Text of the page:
Derek Jeter passes George Brett on hits list

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Derek Jeter is now in sole possession of 14th place on the all-time hits list after singling off Tom Milone to open Sunday’s game against the A’s.

It was Jeter’s 3,155th career hit. He’s passed Dave Winfield, Tony Gwynn, Robin Yount, Paul Waner and now Brett since the season began. Next up on the list is Cal Ripken at 3,184. After that is Nap Lajoie at 3,242.

Jeter got his 3,155 hits in 18 seasons and 10,062 at-bats. He’s a lifetime .313 hitter. Brett, who wasn’t blessed with Jeter’s durability and also missed a good chunk of a season due to the 1981 strike, had 3,154 hits in 21 seasons. The first-ballot Hall of Famer hit .305 lifetime.

Aaron Judge was involved in a weird play in the fourth inning

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Yankees outfielder Aaron Judge found himself front-and-center in a weird play in the bottom of the fourth inning during Game 4 of the ALCS on Tuesday evening. Judge drew a walk to lead off the frame. After Didi Gregorius lined out, Gary Sanchez flied out to shallow right-center.

Judge must have thought the ball had a high probability of falling in for a hit, so he was past the second base bag around the time he realized his mistake. He retraced his steps, running back to first base. Reddick’s throw hopped a couple of times but first base umpire Jerry Meals called Judge out on the tag-up play.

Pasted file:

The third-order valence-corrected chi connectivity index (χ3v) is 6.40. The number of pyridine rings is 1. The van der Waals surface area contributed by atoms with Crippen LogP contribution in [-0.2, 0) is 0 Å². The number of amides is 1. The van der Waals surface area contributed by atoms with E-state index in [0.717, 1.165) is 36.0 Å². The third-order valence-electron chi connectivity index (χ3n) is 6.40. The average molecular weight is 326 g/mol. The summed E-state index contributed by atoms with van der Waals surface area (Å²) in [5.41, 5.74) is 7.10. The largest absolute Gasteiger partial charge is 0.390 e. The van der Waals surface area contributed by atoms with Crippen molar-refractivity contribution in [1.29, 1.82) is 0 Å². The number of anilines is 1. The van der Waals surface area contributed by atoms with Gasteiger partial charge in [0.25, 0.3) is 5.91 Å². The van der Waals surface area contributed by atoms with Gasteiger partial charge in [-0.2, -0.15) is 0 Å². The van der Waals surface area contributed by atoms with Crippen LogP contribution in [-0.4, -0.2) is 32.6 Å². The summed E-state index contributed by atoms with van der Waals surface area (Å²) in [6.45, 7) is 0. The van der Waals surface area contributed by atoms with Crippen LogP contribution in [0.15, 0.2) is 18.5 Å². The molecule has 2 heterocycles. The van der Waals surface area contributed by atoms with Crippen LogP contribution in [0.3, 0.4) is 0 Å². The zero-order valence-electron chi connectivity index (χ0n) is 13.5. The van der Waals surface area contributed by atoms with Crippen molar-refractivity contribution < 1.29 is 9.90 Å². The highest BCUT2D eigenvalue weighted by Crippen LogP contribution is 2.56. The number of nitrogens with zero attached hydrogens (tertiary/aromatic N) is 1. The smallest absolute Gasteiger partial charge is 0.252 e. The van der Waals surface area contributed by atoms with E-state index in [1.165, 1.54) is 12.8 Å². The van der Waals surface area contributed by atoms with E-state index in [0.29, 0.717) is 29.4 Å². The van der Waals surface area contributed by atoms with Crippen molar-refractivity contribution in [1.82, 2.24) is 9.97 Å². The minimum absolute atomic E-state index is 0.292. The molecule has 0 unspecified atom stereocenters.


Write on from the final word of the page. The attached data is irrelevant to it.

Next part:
Manager Joe Girardi requested a review and the call was overturned: Judge was safe. However, Astros manager A.J. Hinch wanted to challenge that Judge did not re-touch second base on his way back. Rather than issuing a formal challenge, the Astros had to appeal the play by having starter Lance McCullers throw to second base, at which point second base umpire Jim Reynolds would issue a ruling. McCullers was a bit hasty, though, and made his appeal throw before Greg Bird stepped into the batter’s box. Reynolds told McCullers that he had to wait. So, McCullers again made his appeal throw.

This time, Judge was running and he was simply tagged out at second base for the final out of the inning. No need for a review.

As Ken Rosenthal explained on the FS1 broadcast, the Yankees were trying to “beat the police.” They knew Judge would have been ruled out — replays clearly showed he never re-touched the base — so they had nothing to lose by sending Judge. If he was safe, the Astros would no longer be able to appeal the play. If he’s out, then it’s the same outcome they would have had anyway.